Battle lines in tax reform fight: Democrats lay out demands

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I read with interest and some dismay Rep. Brian Fitzpatrick's recent press release concerning a bipartisan outline for health care legislation.

The debate over repealing Obamacare has been dominated by talk about those potentially uninsured and those with pre-existing conditions.

Matt O'Brien is a writer for Wonkblog, covering economic affairs. The problem is that popular vote loser Donald Trump is still threatening to sabotage Obamacare, and some Republicans believe he has to be stopped.

Then he made a speech that former senator Joe Lieberman said was "one of his finest hours".

Last week saw the introduction of a couple of immigration bills - but the mainstream, bipartisan compromise looks different, pairing enhanced border protection with a pathway for legal status for people now in the country.

Things got ugly very quick. Intra-party divides exist there, too.

Why did no Democrats offer any suggestions? It showed that even though Republicans are in power and share common goals, they don't always agree on the fine print. Lamar Alexander, who heads the committee that handles health legislation, announced hearings for next month and endorsed legislation that stabilizes Obamacare at least through next year.

Republicans had successfully sued the Obama administration over this, but the case is still under appeal - an appeal that Trump could drop if he so chooses (although state attorneys general could pick it up). If Republicans won't offer a solution or don't have the willpower to pass any of their own proposals, they can not sit back and expect that Democrats will accept the failures of the ACA. Bought and paid for is more like it!

So why no bipartisan amendments to ACA's price controls and larded-up "essential" benefits? As a Blue Cross Blue Shield Association statement read Wednesday, "A system that allows people to purchase coverage only when they need it drives up costs for everyone". The GOP plan would in effect raise taxes on people most likely to be politically engaged, to donate to candidates, and to favor candidates who won't raises their taxes.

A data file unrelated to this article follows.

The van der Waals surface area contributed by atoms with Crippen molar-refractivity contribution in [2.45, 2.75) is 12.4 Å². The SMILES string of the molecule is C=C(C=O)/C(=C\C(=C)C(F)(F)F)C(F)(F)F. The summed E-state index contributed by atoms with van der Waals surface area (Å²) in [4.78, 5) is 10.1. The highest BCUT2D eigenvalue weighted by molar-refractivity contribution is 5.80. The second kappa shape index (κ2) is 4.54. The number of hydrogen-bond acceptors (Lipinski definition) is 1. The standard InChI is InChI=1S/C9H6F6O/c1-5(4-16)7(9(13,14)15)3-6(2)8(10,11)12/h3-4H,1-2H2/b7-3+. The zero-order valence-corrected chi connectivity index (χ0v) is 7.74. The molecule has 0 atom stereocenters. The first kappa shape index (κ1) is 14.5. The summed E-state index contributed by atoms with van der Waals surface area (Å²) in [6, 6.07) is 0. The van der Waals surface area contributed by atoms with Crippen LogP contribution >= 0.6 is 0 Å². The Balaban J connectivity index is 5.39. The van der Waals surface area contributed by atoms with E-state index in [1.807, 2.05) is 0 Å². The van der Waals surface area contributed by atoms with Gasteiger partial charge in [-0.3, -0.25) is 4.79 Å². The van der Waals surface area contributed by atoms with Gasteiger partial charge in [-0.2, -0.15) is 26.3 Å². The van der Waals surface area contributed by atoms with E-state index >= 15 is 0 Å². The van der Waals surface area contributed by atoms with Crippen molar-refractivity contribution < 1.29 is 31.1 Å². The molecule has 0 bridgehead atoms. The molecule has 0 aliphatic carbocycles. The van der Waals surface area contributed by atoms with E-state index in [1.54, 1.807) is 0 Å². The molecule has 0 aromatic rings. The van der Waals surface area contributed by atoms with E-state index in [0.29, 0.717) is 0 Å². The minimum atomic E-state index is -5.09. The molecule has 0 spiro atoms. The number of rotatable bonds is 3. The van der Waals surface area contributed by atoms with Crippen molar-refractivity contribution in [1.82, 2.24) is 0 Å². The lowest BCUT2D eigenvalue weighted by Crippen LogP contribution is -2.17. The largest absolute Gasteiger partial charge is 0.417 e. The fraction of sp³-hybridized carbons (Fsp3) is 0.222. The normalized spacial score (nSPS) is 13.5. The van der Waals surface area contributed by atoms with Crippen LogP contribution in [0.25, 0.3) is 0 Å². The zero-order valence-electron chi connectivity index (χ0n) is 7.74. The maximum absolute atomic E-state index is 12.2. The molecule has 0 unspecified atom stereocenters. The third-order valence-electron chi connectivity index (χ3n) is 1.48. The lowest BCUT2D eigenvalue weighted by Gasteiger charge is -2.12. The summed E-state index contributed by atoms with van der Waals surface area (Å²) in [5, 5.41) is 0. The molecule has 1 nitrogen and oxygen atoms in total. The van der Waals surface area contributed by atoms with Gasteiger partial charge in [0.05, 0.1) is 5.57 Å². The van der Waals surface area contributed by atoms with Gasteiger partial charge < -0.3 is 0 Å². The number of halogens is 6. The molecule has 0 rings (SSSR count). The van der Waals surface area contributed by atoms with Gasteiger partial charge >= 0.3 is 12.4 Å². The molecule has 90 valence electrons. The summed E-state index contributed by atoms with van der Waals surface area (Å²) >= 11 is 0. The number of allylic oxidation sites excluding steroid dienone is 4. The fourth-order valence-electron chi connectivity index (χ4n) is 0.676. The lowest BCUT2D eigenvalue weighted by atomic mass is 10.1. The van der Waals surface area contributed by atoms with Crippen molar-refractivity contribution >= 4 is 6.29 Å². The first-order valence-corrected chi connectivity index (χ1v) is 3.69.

Fast-forward to 2017, ObamaCare is no longer some abstract idea passed by members of Congress who couldn't even be bothered to read the bill because, after all, they weren't going to have to live under it. Trump may also decide to end the taxpayer subsidy of Congress's health care, which amounts to around $12,000 per employee. Unfortunately, they seem to be lacking in Alexanders.

The ACA is not flawless and needs fixing.

Consider, for example, the really big cash sinkhole: Medicaid.

They're not fully enforcing the individual mandate, which eliminates funding that helps pay for the law and decreases costs. Then the states and managed-care contractors would lose the constant flow of federal dollars for patients who are not getting care. If you doubt that, the case of Charlie Gard just demonstrated it. "It's important in that it requires the majority to work with the minority and come to a compromise".

Trump did warn us that there was going to be so much winning, we'd get sick and exhausted of winning.

"We are always looking for best ways to improve and fix the broken Obamacare system", she said in an email.

Treasury Secretary Steven Mnuchin has said that while high-income households may see a cut in their top income tax rate, many won't actually pay less because a lot of their deductions would go away.